On April 19, the Venezuelan government seized a General Motors plant, after opponents of Venezuelan President Nicolás Maduro held the largest protest so far that month. (Sarah Parnass/The Washington Post)
Venezuela seizes a General Motors plant amid anti-government protests
An antigovernment demonstrator throws a molotov bomb at security forces in Caracas on Wednesday. (Fernando Llano/AP)
General Motors announced on Thursday that it was pulling out of Venezuela after authorities seized its auto plant, in a fresh sign of the turmoil gripping the South American country as anti-government protests swell.
The plant takeover happened on the same day that huge crowds of demonstrators marched against President Nicolás Maduro’s government, calling for new elections and a return to democratic rule. The move against GM could further strain relations between Venezuela’s leftist government and Washington.
GM called the expropriation of its factory “an illegal judicial seizure of its assets” and announced it would cease operations in the country, where it employs nearly 2,700 workers.
The company is not the first foreign firm whose assets have been confiscated by Venezuelan authorities, but those actions have typically been preceded by repeated public threats from the socialist government.
Venezuelan officials offered no explanation for its seizure of the GM facility. Some analysts saw it as part of a pattern of confrontation between the Maduro government and manufacturers as the economic situation deteriorates. But the timing of the move also led to suspicions that Maduro may be looking to escalate tensions with the United States and blame his government’s struggles on a brewing confrontation with the Trump administration. Maduro claims his opponents are colluding with U.S. authorities to overthrow him.
“It fits a broader pattern, in the sense that the government’s response to surges in opposition activity tends to be the deepening of the revolution,” said Phil Gunson, a Venezuela-based analyst for the International Crisis Group, using the government’s term for its socialist makeover of Venezuelan society. “There are those at the top, including Maduro himself, who appear genuinely to believe that this is a revolution and the ultimate goal is the replacement of the capitalist economy with one that is entirely state-run.”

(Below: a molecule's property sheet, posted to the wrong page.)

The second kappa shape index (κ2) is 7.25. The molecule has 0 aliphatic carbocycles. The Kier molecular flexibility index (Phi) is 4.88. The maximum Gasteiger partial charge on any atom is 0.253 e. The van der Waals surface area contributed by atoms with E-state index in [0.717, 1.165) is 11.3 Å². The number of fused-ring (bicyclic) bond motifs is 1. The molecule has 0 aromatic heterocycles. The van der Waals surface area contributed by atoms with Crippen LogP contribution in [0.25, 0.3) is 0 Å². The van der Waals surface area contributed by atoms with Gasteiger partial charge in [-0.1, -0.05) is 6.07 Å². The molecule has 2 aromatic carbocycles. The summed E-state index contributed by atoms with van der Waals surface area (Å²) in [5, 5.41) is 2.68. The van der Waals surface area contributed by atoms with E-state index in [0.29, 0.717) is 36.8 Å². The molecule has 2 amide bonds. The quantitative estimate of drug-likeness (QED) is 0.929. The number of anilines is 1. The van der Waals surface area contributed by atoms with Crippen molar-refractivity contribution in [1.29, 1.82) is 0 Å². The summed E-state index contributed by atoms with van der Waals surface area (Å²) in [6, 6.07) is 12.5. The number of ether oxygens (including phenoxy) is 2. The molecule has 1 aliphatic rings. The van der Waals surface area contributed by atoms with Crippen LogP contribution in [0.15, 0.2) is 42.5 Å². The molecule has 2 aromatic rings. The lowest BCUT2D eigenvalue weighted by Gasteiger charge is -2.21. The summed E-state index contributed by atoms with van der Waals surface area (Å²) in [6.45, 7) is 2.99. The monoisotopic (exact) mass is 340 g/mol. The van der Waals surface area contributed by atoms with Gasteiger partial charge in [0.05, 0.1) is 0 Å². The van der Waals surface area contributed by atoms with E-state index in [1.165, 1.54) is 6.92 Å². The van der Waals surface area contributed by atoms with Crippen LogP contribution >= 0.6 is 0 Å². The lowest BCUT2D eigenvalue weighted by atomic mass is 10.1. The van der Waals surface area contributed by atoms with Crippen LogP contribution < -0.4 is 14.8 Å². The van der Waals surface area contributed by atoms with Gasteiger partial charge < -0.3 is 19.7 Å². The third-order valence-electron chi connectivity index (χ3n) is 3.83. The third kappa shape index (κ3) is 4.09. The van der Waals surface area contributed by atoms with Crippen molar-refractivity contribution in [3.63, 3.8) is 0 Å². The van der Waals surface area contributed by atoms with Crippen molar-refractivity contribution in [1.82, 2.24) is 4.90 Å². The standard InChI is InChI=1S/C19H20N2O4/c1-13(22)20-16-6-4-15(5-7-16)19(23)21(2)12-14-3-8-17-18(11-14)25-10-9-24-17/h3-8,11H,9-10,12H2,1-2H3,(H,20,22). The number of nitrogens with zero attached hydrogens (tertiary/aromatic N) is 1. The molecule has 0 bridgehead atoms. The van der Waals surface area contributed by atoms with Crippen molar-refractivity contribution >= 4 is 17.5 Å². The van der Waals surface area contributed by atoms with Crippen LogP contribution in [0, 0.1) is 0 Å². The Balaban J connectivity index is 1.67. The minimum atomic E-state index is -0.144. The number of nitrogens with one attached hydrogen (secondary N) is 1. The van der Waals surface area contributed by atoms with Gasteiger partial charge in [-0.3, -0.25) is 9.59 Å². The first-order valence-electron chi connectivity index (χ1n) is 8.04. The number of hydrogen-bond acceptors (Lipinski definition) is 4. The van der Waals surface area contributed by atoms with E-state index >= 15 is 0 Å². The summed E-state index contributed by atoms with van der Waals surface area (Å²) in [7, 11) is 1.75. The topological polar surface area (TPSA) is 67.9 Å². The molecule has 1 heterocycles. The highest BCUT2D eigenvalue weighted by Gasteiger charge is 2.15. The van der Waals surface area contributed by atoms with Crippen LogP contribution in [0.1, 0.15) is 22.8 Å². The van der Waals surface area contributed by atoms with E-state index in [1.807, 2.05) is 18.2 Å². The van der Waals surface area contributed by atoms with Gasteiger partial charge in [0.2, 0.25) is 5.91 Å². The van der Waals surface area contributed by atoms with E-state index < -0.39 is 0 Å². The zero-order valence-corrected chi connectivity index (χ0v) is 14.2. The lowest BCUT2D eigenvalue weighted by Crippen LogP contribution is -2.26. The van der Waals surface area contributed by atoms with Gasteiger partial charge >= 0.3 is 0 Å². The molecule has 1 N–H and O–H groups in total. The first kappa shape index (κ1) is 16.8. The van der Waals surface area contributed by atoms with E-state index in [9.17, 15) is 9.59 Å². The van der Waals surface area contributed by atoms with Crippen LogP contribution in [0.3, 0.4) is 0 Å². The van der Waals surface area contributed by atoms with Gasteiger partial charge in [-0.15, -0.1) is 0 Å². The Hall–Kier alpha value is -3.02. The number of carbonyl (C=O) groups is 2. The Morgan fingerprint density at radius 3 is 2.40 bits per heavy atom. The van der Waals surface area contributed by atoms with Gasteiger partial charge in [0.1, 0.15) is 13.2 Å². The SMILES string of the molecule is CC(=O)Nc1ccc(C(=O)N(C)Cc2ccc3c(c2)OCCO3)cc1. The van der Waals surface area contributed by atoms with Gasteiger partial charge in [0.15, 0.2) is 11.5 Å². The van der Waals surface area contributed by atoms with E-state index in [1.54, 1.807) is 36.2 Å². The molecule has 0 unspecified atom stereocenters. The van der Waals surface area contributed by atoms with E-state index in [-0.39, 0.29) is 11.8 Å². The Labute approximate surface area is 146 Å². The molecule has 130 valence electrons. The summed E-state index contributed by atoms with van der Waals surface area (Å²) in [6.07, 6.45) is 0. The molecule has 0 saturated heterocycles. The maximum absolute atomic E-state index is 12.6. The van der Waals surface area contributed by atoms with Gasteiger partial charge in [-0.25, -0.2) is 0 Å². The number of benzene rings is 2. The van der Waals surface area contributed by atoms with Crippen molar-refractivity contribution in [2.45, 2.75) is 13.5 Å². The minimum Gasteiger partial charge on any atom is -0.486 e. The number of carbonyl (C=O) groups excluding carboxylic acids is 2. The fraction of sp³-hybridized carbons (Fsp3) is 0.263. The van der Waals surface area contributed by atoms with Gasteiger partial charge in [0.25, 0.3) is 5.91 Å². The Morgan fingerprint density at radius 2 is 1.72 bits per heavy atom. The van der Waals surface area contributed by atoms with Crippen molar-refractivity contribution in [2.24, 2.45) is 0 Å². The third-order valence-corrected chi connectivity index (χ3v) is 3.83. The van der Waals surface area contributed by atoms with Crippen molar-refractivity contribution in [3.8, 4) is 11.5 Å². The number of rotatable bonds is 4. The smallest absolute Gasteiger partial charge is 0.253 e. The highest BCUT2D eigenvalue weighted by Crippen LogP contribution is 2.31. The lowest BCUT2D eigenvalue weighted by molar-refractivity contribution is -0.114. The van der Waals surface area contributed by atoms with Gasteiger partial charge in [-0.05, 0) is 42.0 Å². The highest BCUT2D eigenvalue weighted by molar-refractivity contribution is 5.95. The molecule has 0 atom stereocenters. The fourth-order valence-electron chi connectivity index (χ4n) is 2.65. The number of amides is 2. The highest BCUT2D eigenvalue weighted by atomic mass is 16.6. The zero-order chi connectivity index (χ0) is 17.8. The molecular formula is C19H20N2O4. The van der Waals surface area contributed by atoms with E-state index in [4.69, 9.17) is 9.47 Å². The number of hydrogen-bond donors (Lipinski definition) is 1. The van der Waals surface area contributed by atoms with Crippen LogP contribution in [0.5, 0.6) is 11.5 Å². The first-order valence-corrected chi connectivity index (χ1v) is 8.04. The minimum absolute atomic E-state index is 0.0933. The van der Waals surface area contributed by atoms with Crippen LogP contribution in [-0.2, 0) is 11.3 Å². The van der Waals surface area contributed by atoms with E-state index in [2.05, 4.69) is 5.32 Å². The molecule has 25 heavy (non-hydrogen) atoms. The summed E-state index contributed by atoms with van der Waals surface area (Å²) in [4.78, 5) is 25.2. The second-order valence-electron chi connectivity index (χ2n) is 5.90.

On Wednesday, a Venezuelan court in the western state of Zulia ordered the American company’s assets frozen and its property seized, siding against GM in a suit filed by a former GM dealer in 2000, according to Venezuelan news accounts. Why the court issued the ruling 16 years later, at the peak of anti-Maduro protests, was unclear.
The automaker said the judicial order was “arbitrary” and “in total disregard of [GM’s] right to due process, causing irreparable damage to the company.”
Auto manufacturing has virtually come to a halt in Venezuela amid a broader economic collapse under Maduro. The economy contracted by an estimated 18 percent last year, as the country faced one of the world’s highest inflation rates and suffered widespread shortages of food and medicine.
Once one of Latin America’s wealthiest nations, the oil-rich country has witnessed a broad, painful withering of industrial activity.
Protests against Maduro continued Thursday. Police fired tear gas at demonstrators, but the crowds appeared to be smaller than during Wednesday’s marches.
In its statement denouncing the takeover of its factory, GM said it has operated in Venezuela since 1948.
The Detroit automaker said vehicles and other property were “illegally taken from its facilities” as well.
Production at the GM plant in the city of Valencia had virtually halted because of government import restrictions and shortages of raw materials. Union leaders at the plant said in February that GM had not assembled any new vehicles in Venezuela since 2015 and was limiting production to replacement parts.
Foreign firms that have pulled out of Venezuela or whose properties have been expropriated rarely receive compensation and have struggled to collect on international court judgments against the cash-squeezed government.
Last year, authorities seized a plant owned by U.S.-based multinational Kimberly-Clark, renaming it after a 16th-century indigenous leader who rebelled against Spanish colonial rule. But diapers, sanitary napkins and other health products manufactured at the plant remain scarce in Venezuela because of acute shortages of raw materials.
David Smilde, a Venezuela expert at the nonprofit Washington Office on Latin America, said that despite the timing of the GM takeover, he didn’t see the move as an attempt to “tweak the U.S.”
“It is part of a broader pattern in which big manufacturers reduce their activity to a trickle because they cannot get the dollars to import the inputs they need to produce,” he said. Then the government accuses them of reducing production as part of an ‘economic war.’ The standoff ends either with the company closing shop or the government seizing its assets.”
Mariana Zuñiga in Caracas contributed to this report.